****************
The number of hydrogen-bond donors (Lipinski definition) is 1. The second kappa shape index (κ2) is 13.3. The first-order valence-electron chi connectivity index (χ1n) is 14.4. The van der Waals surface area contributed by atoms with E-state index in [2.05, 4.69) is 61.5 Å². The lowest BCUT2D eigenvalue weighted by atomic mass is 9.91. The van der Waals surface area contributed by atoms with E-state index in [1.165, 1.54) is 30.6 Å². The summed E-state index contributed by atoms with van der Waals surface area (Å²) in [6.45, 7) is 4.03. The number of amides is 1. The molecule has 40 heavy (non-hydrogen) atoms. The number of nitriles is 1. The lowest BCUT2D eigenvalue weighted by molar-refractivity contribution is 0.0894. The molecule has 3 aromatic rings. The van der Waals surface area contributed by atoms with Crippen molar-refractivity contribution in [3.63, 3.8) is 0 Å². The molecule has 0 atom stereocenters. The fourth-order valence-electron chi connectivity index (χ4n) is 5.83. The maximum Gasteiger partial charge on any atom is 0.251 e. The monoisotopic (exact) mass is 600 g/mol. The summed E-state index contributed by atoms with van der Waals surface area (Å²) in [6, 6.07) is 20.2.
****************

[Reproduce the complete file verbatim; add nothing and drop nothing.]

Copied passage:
The number of hydrogen-bond donors (Lipinski definition) is 1. The second kappa shape index (κ2) is 13.3. The first-order valence-electron chi connectivity index (χ1n) is 14.4. The van der Waals surface area contributed by atoms with E-state index in [2.05, 4.69) is 61.5 Å². The lowest BCUT2D eigenvalue weighted by atomic mass is 9.91. The van der Waals surface area contributed by atoms with E-state index in [1.165, 1.54) is 30.6 Å². The summed E-state index contributed by atoms with van der Waals surface area (Å²) in [6.45, 7) is 4.03. The number of amides is 1. The molecule has 40 heavy (non-hydrogen) atoms. The number of nitriles is 1. The lowest BCUT2D eigenvalue weighted by molar-refractivity contribution is 0.0894. The molecule has 3 aromatic rings. The van der Waals surface area contributed by atoms with Crippen molar-refractivity contribution in [3.63, 3.8) is 0 Å². The molecule has 0 atom stereocenters. The fourth-order valence-electron chi connectivity index (χ4n) is 5.83. The maximum Gasteiger partial charge on any atom is 0.251 e. The monoisotopic (exact) mass is 600 g/mol. The summed E-state index contributed by atoms with van der Waals surface area (Å²) in [6, 6.07) is 20.2.